According to a recent presentation from STR Global RevPAR in Muscat has dropped 20 percent in the past year and is at a level not seen since 2007.

Looking forward

Each month Colliers International EMEA sends out the MENA Hotel Forecasts. The key performance indicator in these forecasts is RevPAR. In general, the hospitality industry finds the forecasts and analysis from private and industry organisations such as STR Global, Cluttons and Colliers to be more attuned to the industry than any other source.

Since February 2015 these forecasts from Colliers have highlighted a significant decline in Revenue Per Available Room (RevPAR), with an overall decline of 34 percent in those three years. In the report from Jan-18 the 12 month YOY forecast was for an increase of 4 percent in RevPAR. While it is not a trend, this is the first increase over that period. The positive improvement in the RevPAR was solely due to a significant increase in the forecast for occupancy, while Average Room Rates (ARR) continue to fall.

How these figures can be read

  • The hospitality industry in the MENA region is clearly in a cycle of declining RevPAR. To compensate for the loss of business, the industry is reducing room rates, which simply compounds the drop in RevPAR.
  • This regional decline in business is a direct result of the lower oil price and the ongoing security concerns for the region as a whole.
  • Muscat is negatively impacted by the same issues. Further complicating matters in Muscat has been a substantial increase in the number of hotel rooms. So an increase in rooms at a time of less tourists (business or leisure) clearly leads to a drop in RevPAR.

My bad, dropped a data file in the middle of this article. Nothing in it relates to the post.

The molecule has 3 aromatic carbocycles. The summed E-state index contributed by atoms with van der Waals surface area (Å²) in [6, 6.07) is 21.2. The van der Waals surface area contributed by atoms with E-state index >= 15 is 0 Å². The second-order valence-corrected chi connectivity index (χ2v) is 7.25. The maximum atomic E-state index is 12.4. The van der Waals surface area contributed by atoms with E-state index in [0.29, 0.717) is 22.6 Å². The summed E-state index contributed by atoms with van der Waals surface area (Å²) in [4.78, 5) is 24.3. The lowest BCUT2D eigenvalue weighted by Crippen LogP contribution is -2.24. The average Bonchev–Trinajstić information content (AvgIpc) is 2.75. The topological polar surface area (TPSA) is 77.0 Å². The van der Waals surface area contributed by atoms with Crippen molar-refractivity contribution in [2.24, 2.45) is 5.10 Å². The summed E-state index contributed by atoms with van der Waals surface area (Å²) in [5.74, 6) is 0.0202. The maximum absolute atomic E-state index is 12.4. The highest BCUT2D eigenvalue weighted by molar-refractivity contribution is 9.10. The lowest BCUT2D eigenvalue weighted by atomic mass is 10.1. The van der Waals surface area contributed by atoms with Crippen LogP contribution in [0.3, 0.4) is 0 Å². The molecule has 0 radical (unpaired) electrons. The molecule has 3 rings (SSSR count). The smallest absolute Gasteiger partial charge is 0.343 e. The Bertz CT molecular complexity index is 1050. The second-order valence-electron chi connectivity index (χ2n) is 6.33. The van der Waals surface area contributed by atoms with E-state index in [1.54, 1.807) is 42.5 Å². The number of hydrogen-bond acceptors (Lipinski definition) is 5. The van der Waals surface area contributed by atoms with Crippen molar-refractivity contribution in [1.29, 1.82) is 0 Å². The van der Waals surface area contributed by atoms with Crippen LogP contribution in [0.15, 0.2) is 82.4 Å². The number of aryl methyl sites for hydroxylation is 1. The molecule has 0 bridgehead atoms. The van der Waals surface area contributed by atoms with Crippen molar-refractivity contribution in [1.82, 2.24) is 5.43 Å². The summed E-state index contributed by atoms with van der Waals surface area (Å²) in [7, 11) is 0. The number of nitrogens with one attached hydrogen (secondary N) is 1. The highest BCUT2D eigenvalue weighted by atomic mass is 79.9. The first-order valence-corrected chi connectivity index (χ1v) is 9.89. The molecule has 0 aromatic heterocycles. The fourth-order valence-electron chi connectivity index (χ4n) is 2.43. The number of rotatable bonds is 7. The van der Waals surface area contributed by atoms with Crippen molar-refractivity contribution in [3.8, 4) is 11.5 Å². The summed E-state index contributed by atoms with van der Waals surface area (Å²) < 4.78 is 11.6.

• On top of this, it is standard business practice for new hotels to enter the market with lower room rates. This is designed to promote their property and to generate immediate interest. All this puts strong downward pressure on RevPAR.

Hotels in Oman must take on board these 13 industry changes

  1. Declining RevPAR
    While occupancy might be increasing, the ARR continues to drop, leading to an overall decline in RevPAR. Muscat will continue to experience declining RevPAR until the end of 2018.
  2. New revenue streams
    It is vital for the ongoing survival of many hotels that they consider new feasible revenue streams that will add to the bottom line. These could include corporate centres, catering businesses, restaurant takeaway service, meeting room facilities, training room facilities etc.
  3. Distressed hotel properties
    Over the next few years a large number of uncompetitive hotels will fail. This has already started with many hotels facing financial pressure. By 2020 the industry will be far more stabilised, profitable and competitive.